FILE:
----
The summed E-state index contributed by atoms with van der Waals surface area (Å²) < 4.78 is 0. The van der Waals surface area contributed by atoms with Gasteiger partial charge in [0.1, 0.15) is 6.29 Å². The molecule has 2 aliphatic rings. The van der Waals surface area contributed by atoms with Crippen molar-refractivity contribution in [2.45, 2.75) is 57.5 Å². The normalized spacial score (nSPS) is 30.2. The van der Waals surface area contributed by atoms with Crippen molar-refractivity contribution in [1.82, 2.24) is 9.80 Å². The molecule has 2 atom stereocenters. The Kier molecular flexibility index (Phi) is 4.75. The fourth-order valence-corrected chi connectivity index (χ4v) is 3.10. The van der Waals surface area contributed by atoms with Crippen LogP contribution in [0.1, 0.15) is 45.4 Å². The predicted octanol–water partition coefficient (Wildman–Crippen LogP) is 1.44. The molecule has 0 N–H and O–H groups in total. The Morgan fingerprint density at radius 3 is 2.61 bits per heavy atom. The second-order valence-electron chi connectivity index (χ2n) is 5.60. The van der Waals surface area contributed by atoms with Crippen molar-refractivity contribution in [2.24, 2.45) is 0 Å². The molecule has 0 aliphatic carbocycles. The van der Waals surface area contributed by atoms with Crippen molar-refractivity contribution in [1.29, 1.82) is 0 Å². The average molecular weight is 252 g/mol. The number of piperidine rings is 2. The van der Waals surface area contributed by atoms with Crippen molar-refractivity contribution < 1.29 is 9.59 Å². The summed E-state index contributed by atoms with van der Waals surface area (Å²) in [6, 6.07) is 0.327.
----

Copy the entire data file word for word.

The summed E-state index contributed by atoms with van der Waals surface area (Å²) < 4.78 is 0. The van der Waals surface area contributed by atoms with Gasteiger partial charge in [0.1, 0.15) is 6.29 Å². The molecule has 2 aliphatic rings. The van der Waals surface area contributed by atoms with Crippen molar-refractivity contribution in [2.45, 2.75) is 57.5 Å². The normalized spacial score (nSPS) is 30.2. The van der Waals surface area contributed by atoms with Crippen molar-refractivity contribution in [1.82, 2.24) is 9.80 Å². The molecule has 2 atom stereocenters. The Kier molecular flexibility index (Phi) is 4.75. The fourth-order valence-corrected chi connectivity index (χ4v) is 3.10. The van der Waals surface area contributed by atoms with Crippen LogP contribution in [0.1, 0.15) is 45.4 Å². The predicted octanol–water partition coefficient (Wildman–Crippen LogP) is 1.44. The molecule has 0 N–H and O–H groups in total. The Morgan fingerprint density at radius 3 is 2.61 bits per heavy atom. The second-order valence-electron chi connectivity index (χ2n) is 5.60. The van der Waals surface area contributed by atoms with Crippen molar-refractivity contribution in [2.24, 2.45) is 0 Å². The molecule has 0 aliphatic carbocycles. The van der Waals surface area contributed by atoms with Crippen molar-refractivity contribution in [1.29, 1.82) is 0 Å². The average molecular weight is 252 g/mol. The number of piperidine rings is 2. The van der Waals surface area contributed by atoms with Crippen molar-refractivity contribution < 1.29 is 9.59 Å². The summed E-state index contributed by atoms with van der Waals surface area (Å²) in [6, 6.07) is 0.327.